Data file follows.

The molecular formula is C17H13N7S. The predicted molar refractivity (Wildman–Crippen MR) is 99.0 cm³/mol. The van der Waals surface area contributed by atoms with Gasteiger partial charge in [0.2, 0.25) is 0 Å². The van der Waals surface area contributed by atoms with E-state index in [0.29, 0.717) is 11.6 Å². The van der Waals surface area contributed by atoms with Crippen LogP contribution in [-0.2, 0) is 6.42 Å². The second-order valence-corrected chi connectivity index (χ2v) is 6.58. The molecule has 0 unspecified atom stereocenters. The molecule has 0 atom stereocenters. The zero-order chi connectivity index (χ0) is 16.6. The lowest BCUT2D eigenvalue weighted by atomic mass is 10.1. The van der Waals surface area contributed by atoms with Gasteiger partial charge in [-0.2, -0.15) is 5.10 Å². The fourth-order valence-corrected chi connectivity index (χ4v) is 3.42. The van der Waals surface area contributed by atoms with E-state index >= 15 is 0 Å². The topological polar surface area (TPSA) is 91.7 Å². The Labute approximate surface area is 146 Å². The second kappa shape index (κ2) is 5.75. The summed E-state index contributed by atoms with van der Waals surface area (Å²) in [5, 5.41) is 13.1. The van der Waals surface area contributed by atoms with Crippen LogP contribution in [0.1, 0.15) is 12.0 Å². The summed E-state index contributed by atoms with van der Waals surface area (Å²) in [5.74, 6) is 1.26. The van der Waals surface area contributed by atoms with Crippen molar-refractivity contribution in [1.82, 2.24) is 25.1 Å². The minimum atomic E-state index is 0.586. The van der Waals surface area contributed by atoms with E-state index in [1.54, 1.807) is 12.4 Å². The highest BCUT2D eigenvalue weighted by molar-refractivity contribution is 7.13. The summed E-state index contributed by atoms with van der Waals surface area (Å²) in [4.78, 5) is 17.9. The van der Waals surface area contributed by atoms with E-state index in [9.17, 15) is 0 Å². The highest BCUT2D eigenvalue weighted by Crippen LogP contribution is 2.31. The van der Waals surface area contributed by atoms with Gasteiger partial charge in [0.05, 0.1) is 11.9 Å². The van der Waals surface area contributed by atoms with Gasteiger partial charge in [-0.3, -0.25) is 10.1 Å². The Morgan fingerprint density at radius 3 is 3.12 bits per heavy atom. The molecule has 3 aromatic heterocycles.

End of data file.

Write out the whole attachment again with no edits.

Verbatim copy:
The molecular formula is C17H13N7S. The predicted molar refractivity (Wildman–Crippen MR) is 99.0 cm³/mol. The van der Waals surface area contributed by atoms with Gasteiger partial charge in [0.2, 0.25) is 0 Å². The van der Waals surface area contributed by atoms with E-state index in [0.29, 0.717) is 11.6 Å². The van der Waals surface area contributed by atoms with Crippen LogP contribution in [-0.2, 0) is 6.42 Å². The second-order valence-corrected chi connectivity index (χ2v) is 6.58. The molecule has 0 unspecified atom stereocenters. The molecule has 0 atom stereocenters. The zero-order chi connectivity index (χ0) is 16.6. The lowest BCUT2D eigenvalue weighted by atomic mass is 10.1. The van der Waals surface area contributed by atoms with Gasteiger partial charge in [-0.2, -0.15) is 5.10 Å². The fourth-order valence-corrected chi connectivity index (χ4v) is 3.42. The van der Waals surface area contributed by atoms with E-state index >= 15 is 0 Å². The topological polar surface area (TPSA) is 91.7 Å². The Labute approximate surface area is 146 Å². The second kappa shape index (κ2) is 5.75. The summed E-state index contributed by atoms with van der Waals surface area (Å²) in [5, 5.41) is 13.1. The van der Waals surface area contributed by atoms with Crippen LogP contribution in [0.1, 0.15) is 12.0 Å². The summed E-state index contributed by atoms with van der Waals surface area (Å²) in [5.74, 6) is 1.26. The van der Waals surface area contributed by atoms with Crippen molar-refractivity contribution in [1.82, 2.24) is 25.1 Å². The minimum atomic E-state index is 0.586. The van der Waals surface area contributed by atoms with E-state index in [1.54, 1.807) is 12.4 Å². The highest BCUT2D eigenvalue weighted by molar-refractivity contribution is 7.13. The summed E-state index contributed by atoms with van der Waals surface area (Å²) in [4.78, 5) is 17.9. The van der Waals surface area contributed by atoms with E-state index in [9.17, 15) is 0 Å². The highest BCUT2D eigenvalue weighted by Crippen LogP contribution is 2.31. The van der Waals surface area contributed by atoms with Gasteiger partial charge in [0.05, 0.1) is 11.9 Å². The van der Waals surface area contributed by atoms with Gasteiger partial charge in [-0.3, -0.25) is 10.1 Å². The Morgan fingerprint density at radius 3 is 3.12 bits per heavy atom. The molecule has 3 aromatic heterocycles.